Η ΕΞΕΓΕΡΣΗ ΤΗΣ ΜΟΝΗΣ ΧΡΥΣΟΡΡΩΓΑΤΙΣΣΑΣ ΚΑΤΑ ΤΗΝ ΤΟΥΡΚΟΚΡΑΤΙΑ
Από τα πρώτα χρόνια της Τουρκοκρατίας στην Κύπρο Τούρκοι εγκαταστάθηκαν στο χωριό Λαπηθιού το οποίο βρίσκεται κοντά στη Μονή της Παναγίας της Χρυσορρωγιάτισσας. Εγκαταστάθηκαν πρώτα ως μισθωτοί της Μονής και αργότερα ως κύριοι και μετέτρεψαν τον Ιερό Ναό του Αγίου Κηρύκου του χωριού σε τζαμί. Κατά το 1794 έγινε εξέγερση κατά των Τούρκων κάτω από την υποκίνηση του Ηγουμένου της Μονής, Ιωακείμ. Ο Χατζή Γεώργης από το χωριό Πάνω Παναγιά που ήταν επί κεφαλής των μοναχών και των Ελλήνων κατοίκων των γύρω χωριών αποκατέστησε τη Χριστιανική λατρεία στον βεβηλωμένο Ναό και κατέλαβε επίσης το τσιφλίκι του χωριού το οποίο είχε περιέλθει εξ αρπαγής στη κατοχή του Τούρκου Σουλεϊμαν Χαλέρι και των κληρονόμων του. Η Οθωμανική Κυβέρνηση αντέδρασε αμέσως και η εξέγερση καταπνίγηκε. Με αυτοκρατορικό διάταγμα διατάχθηκε η αποκεφάλιση του αρχηγού της εξέγερσης Χατζή Γεώργη, η απόδοση του τζαμιού στη κοινότητα της Λαπηθιούς, και η επιστροφή του τσιφλικού στους δικαιούχους. Οι Τούρκοι δεν θανάτωσαν τον Ηγούμενο Ιωακείμ σεβόμενοι την ηλικία του. Το Ελληνικό χωριό Λαπηθιού που με αυτό τον τρόπο έγινε Τουρκικό σήμερα είναι ακατοίκητο.
The magnificent and beautiful historic Monastery of the Virgin Mary (Panagia) Chrysorrogiatissa is about two kilometres southwest of the village of Pano Panayia in Paphos. The Monastery took its name from the icon of the Virgin Mary which offers golden milk from golden breast nipples and that's why she is called Chrysogalaktousa and Chrysorrogiatissa. Today however, perhaps out of puritan modesty, it is mistakenly explained to tourists but also to Cypriots, that it is called so because it is named after a golden pomegranate, or because it is built on a mountain by the name of Rogia. The venerated and miraculous icon of Panagia Chrysorogiatissa whο is holding Christ from the right arm is of the Panagia Eleousa type and is believed to be one of the seventy icons which were painted the Evangelist Luke. According to tradition, the icon was thrown into the sea of Isafria in Cilicia by a pious woman during the iconoclastic period in order to save it from destruction. The waves brought it to the little port of the village of Acheleia, known as Moulia, in Paphos and stayed in a small cave for 400 years. During the 15th of August (day of the Dormition of the Virgin Mary) of 1152, the hermit Ignatios guided by a big light, found the icon and took it to his hermitage at the mountain of Kremasti. By the designation of the Virgin Mary Ignatios transferred the icon from his hermitage and build the first small Monastery of Chrysorrogiatissa at the location where it is found today. During old times, the Monastery was a poor holding belonging to the Kykkos Monastery, but it became independent when Bishop of Paphos was Saint Panaretos (1768-1790), who took the initiative in 1768 and built the present church of the Monastery, which is a single-roomed basilica, replacing the old small church. In the years of the Ottoman rule and the early years of British rule the Monastery of Chrysorrogiatissa was in possession of large amount of land and olive trees in the villages of the provinces of Paphos, Lemasol and Larnaca and had two small holdings, one of each at the cities of Nicosia and Lemasol. Gradually however, most of the land was lost and its real estate assets were greatly reduced. On October 24, in 1967, the Monastery was burned down but was rebuild according to the original building. In the present time, the Monastery does not have any monks but the Abbot of the Monastery, Archinadrite Dionysios, is staying there. There is a winery at the monastery which dates from 1751. Today the wine of the Monastery is considered of excellent quality having won several prizes in international competitions. Of great importance to the history of the Monastery is the engraving box of the icon of Panagia Chrysorrogiatissa having ten miniature engravings on the box cover telling the story about the foundation of the Monastery and the miracles of the Virgin. It had been ordered by Ioakim (1794-1821) to the religious painter, John Kornaro from Crete, who was then working in Cyprus. These engraved images are depicting the story of the icon which was painted by Apostle Luke and its miraculous transportation to Cyprus as well as depicting six other miracles. Three of the miracles depicted on the icon box refer to people who were prominent in the ecclesiastical and political life of the island during the 18th century. Τhe first miracle refers to Archbishop Chrysanthos and the Mitropolites of Paphos Panaretos, Meletios of Kition, and Sofronios of Kyrenia, who had in 1783 taken a journey to Constantinople seeking the replacement of the Ottoman governor of Cyprus, Hadji Bakki Aga,who was famous for his cruelty. As the features of the engravings depict, the ship carrying the Hierarchs was exposed to rough waves in the sea and was about to sink. However, after invoking the help of the Virgin Mary, the sea storm passed and the Hierarchs were saved. Τhe second miracle concerns the Metropolitan of Kition Meletios, who was detained in Constantinople by an Ottoman admiral.He was saved, but only after he invoked the help of the Mother of God. Τhe third miracle refers to the Dragoman of the island, Hadjigeorgakis Kornesios, who became witness in both Cyprus and Constintinople to the threats of the Ottomans. However, the Mother of God strengthened and helped him to escape from his enemies. Τhe fourth miracle, which is depicted in the engravings involves a heretical woman who tried to enter the church of Chrysorrogiatissa. However, she was barred from entering by an angel holding a large sword. The woman then realized the error she committed, and after taking confession, she entered the church as an Orthodox Christian, and kissed the icon of the mother of God. Τhe fifth miracle refers to the miraculous salvation of a Christian by the Virgin Mary, who was unjustly imprisoned by the conquerors who were forcing him to change his religion. From then on the Virgin Mary (Panagia) of Chrysorrogiatissa, became the guardian for convicts who seek her compassion and pray to her for escape of arrest, or by sending a member of their family to plead to her for a lighter sentence. In regards to the last miracle, it's about a woman who almost went blind but was cured by the Virgin Mary. Like the icon of the Virgin Mary of Kykkos Monastery, the icon of the Virgin Mary of Chrysorrogiatissa is also covered by veil and nobody is allowed to see her.T he icon of Christ in the Monastery of Chrysorrogiatissa cures leprosy.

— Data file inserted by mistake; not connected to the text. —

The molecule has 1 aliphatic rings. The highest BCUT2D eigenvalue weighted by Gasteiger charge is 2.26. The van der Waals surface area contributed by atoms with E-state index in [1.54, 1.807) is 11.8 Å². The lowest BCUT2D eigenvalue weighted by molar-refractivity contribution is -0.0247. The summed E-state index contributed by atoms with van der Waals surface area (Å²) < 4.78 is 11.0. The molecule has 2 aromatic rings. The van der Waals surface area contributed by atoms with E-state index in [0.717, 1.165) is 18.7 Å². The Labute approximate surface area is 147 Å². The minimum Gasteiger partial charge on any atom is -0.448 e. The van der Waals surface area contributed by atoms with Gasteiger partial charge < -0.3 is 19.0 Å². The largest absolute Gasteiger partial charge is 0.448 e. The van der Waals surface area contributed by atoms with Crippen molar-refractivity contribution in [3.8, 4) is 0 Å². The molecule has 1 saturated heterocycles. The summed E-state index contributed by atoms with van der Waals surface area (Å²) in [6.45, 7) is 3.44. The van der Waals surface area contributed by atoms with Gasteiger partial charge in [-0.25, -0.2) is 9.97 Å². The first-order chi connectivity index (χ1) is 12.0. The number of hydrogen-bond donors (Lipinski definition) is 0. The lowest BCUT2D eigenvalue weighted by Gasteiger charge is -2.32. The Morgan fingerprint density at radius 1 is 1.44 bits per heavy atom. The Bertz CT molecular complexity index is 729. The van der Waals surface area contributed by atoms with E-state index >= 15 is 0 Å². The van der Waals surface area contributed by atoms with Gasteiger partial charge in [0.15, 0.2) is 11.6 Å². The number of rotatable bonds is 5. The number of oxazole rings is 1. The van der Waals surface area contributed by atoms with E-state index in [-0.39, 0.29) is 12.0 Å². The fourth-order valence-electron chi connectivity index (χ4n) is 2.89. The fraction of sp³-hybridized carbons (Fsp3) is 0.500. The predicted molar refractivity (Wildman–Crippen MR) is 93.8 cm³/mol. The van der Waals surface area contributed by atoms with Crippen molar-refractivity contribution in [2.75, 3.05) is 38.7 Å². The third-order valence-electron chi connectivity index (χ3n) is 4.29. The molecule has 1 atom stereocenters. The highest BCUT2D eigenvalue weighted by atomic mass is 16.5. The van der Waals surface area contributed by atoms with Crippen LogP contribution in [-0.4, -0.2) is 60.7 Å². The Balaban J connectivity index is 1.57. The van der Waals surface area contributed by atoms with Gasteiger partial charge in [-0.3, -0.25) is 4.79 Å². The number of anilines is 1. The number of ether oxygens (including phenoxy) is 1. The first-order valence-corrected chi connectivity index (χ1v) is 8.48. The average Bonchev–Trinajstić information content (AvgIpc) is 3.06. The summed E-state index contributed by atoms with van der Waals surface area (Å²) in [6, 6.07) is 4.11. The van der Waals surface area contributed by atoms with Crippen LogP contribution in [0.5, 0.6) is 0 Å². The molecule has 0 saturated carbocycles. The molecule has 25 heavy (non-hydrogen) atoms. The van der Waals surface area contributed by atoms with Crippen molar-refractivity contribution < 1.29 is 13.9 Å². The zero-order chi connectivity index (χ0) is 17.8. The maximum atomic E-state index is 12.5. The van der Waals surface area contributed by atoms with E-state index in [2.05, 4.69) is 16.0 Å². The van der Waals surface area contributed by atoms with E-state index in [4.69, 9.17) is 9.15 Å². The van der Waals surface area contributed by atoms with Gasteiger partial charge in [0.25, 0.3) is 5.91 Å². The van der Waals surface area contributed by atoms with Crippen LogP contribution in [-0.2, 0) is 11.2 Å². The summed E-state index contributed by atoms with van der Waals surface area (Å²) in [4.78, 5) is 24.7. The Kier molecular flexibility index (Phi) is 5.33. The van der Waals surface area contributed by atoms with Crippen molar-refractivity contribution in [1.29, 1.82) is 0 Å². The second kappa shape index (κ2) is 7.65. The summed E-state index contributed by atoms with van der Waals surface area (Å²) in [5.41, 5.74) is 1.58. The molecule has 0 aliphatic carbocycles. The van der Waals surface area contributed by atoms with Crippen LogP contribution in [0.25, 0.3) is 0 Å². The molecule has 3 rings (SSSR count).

ΤΗΕ REVOLT OF CHRYSORROGATISSA DURING TURKISH RULE
From the early years of the Turkish occupation of Cyprus, Turks settled in the village of Lapithiou, which is near the Monastery of the Virgin mary of Chrysorrogiatissa. They first settled as employees of the monastery and later as Masters, turning the Holy Church of Saint Kirykas in the village into a mosque. During 1794, a revolt against the Turks took place under the instigation of the Abbot of the monastery, Ioakeim. Hadji Georgis from the village of Pano Panagia, who was the leader of the monks and the Greek inhabitants of the surrounding villages, restored the profaned church back to Christian worship, and also captured the manor or estate of the village which had come in possession of a plundering Turk by the name of Souleiman Chaleri and his heirs . The Ottoman government reacted immediately and the uprising was crushed. By imperial decree it was ordered that the head of the leader of the revolt, Hadji Giorgis, be cut off, the return of the mosque to the community of Lapithiou, and the return of the estate to their rightful owners. The Turks did not kill Abbot Ioakim, respecting his old age. The Greek village of Lapithiou which thus became Turkish is currently uninhabited.